Yes, Ms Jenner has enjoyed, as Burkett complains, a healthy heaping of male privilege. And I suspect many Trans women would not disagree with this idea. Once upon a time, I erroneously placed Trans women into two categories: one was those—like me—who had transitioned younger and had the typical struggles women—and even specifically Trans women—have; the other those who are personified in our popular culture now like Caitlyn Jenner. These Trans women spent most of their life accruing male privilege, then used it all to make an overnight transition—including feminization surgeries. While Ms. Burkett is essentially correct in drawing attention to this split in Trans communities, to call gender a “social construct” flies completely in the face of the hard science. Identical twin experiments in epigenetics, for example, indicate there might be more to gender identity than a social construct. The lovely Laverne Cox and her cisgender identical twin come to mind. Both were raised in the same environments, and have the same genes, yet something caused them to be different. This premise also ignores the high amount of cross gender feelings among those with intersex conditions who were assigned one gender at birth, and it certainly ignores the experience of the late David Reimer, who was “made female” at birth and given hormones by Dr. John Money—and who came to regard himself as male again and said he never “felt female,” despite being treated as such for his whole childhood. Any scientist would start looking for another cause or something associated with gender identity that is not purely social.
Burkett goes on to lament the loss of female identifying words—specifically the word “vagina”—and how it seems many Trans people (arguably a small percent and probably the loudest) are protesting events like Martha Plimpton’s “A Night of a Thousand Vaginas” and presentations of Eve Ensler’s “Vagina Monologues” as “exclusionary.” For what it’s worth, as a Trans woman with no vagina or uterus, I actually agree that reproductive rights are an issue that concerns people who can carry children, but to me the larger issue is all of us having the right to control our bodies. Burkett feels it is wrong to include Trans men who still have working reproductive organs—but why should they be excluded from the same rights regardless of whether they are called “women.” In terms of medical access, I believe we need gender neutral language that includes Trans men and those who do not ID as women and who require reproductive care. It would be criminal to turn them away or not provide care, or make them feel unwelcome. This is an area where I don’t feel it is erasure of women’s experience—but instead an obligatoin to include those who may need care who aren’t of that experience.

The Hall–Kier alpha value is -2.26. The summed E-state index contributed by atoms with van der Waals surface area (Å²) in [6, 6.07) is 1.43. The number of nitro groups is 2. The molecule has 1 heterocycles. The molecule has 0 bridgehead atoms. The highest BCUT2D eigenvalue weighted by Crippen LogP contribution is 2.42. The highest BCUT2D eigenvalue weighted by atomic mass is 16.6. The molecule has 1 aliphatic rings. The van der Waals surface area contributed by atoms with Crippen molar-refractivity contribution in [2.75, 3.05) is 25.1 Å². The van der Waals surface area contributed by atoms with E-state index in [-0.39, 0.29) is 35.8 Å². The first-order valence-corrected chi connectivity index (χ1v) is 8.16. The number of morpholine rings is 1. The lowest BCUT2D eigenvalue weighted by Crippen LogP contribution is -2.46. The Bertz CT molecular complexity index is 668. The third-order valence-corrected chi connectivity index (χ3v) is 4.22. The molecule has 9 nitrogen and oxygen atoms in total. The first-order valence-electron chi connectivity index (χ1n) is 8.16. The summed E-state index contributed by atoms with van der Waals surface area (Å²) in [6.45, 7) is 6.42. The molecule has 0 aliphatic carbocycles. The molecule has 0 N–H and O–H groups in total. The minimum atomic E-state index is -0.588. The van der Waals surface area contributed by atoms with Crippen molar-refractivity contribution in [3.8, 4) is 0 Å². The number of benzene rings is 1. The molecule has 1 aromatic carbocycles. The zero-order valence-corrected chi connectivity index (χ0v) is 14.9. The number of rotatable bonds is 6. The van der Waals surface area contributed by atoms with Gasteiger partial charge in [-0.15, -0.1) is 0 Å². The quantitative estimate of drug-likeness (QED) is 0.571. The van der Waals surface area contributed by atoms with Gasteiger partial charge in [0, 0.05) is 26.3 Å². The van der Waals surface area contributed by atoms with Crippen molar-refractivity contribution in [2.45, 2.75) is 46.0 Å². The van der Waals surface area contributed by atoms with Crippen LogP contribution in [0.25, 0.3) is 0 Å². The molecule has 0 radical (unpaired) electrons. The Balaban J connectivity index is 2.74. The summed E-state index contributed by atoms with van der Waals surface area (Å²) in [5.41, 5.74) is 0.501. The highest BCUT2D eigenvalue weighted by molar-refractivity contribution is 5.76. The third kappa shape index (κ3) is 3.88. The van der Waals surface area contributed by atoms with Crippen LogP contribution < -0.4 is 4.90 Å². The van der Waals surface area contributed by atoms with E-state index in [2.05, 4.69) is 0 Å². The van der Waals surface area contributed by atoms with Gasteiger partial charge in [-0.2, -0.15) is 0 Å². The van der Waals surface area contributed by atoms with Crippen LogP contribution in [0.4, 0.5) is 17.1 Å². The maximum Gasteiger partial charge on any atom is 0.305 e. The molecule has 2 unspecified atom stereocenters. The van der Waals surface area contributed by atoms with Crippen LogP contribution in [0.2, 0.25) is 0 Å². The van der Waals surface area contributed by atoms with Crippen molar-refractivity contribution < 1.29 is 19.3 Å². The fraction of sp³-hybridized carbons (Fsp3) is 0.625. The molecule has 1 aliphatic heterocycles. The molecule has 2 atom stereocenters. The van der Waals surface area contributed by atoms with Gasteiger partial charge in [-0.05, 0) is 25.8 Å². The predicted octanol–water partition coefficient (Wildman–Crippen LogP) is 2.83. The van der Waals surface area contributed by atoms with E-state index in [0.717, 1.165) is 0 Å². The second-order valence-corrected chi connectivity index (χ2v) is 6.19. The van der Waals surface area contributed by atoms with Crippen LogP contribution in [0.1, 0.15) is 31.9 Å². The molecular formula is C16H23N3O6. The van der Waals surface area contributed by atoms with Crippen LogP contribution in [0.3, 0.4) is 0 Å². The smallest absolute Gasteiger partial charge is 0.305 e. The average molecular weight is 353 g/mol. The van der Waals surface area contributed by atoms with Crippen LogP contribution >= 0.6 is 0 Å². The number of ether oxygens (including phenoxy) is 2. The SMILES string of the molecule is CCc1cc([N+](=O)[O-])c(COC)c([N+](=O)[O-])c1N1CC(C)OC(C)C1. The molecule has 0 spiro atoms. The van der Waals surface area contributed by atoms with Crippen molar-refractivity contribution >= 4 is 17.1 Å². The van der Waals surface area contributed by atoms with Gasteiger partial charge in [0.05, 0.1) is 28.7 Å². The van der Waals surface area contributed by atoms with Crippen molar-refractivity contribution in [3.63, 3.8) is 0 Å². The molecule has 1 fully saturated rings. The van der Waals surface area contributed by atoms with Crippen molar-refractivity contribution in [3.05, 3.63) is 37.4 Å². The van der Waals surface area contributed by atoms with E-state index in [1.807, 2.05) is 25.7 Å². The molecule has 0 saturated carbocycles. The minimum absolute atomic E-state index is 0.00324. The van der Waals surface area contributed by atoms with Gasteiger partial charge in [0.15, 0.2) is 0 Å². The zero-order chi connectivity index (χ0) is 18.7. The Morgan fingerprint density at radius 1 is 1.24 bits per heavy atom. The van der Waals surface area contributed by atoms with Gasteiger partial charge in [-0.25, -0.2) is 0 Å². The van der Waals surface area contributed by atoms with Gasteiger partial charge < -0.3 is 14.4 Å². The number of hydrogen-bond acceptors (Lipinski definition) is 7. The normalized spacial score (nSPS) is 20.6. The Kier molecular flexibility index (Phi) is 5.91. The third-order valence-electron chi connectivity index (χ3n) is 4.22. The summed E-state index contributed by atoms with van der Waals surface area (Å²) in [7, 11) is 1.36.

As usual, the radical voices in the Trans community are the loudest—and yes—any radical or reactionary faction will by nature have extreme points of view. But this is not the opinion of all Trans people.
Burkett goes on to say that “Three times as many gender reassignment surgeries are performed on men,” again invalidating the fact that Trans women are women—while towards the end still claiming to be supportive of Trans rights. She fails to take into account that gender reassignment for Trans men is still—and has been since I could remember—stuck in the stone ages. This is where male privilege has served Trans women much better than Trans men, as doctors can create a mostly functional vagina much more easily than they can create a mostly functional penis. The closest thing to working GRS for Trans men is an operation where doctors release an enlarged clitoris (via testosterone) from the clitoral hood—creating a small penis. I personally think the disparity is criminal—but the reason for the difference in amounts of surgery between Trans women and Trans men is because of Trans men’s limited options—not because “men” feel constrained to break out of society and out of the man box—so they become women.
So by getting many facts wrong, and using language that suggests a lack of support for Trans people in general, Burkett leads me to question her sincerity on being supportive of the right to self-identify. I understand she feels that the changing world is invalidating her and many cisgender women’s experiences—and she may have some valid feelings—but as she’s expressed them, they’re based on incomplete information, misconceptions, and fallacies, and her words of support at the strike me as disingenuous. There is a completely compatible view in feminism amongst those who are cisgender and transgender women—and the men who support us—but Burkett seems to want to polarize instead of seeking common ground in the way many women do who have different experiences of identity. And that’s unfortunate for everyone concerned.
Originally published on Burning Bras (or Building Bridges?).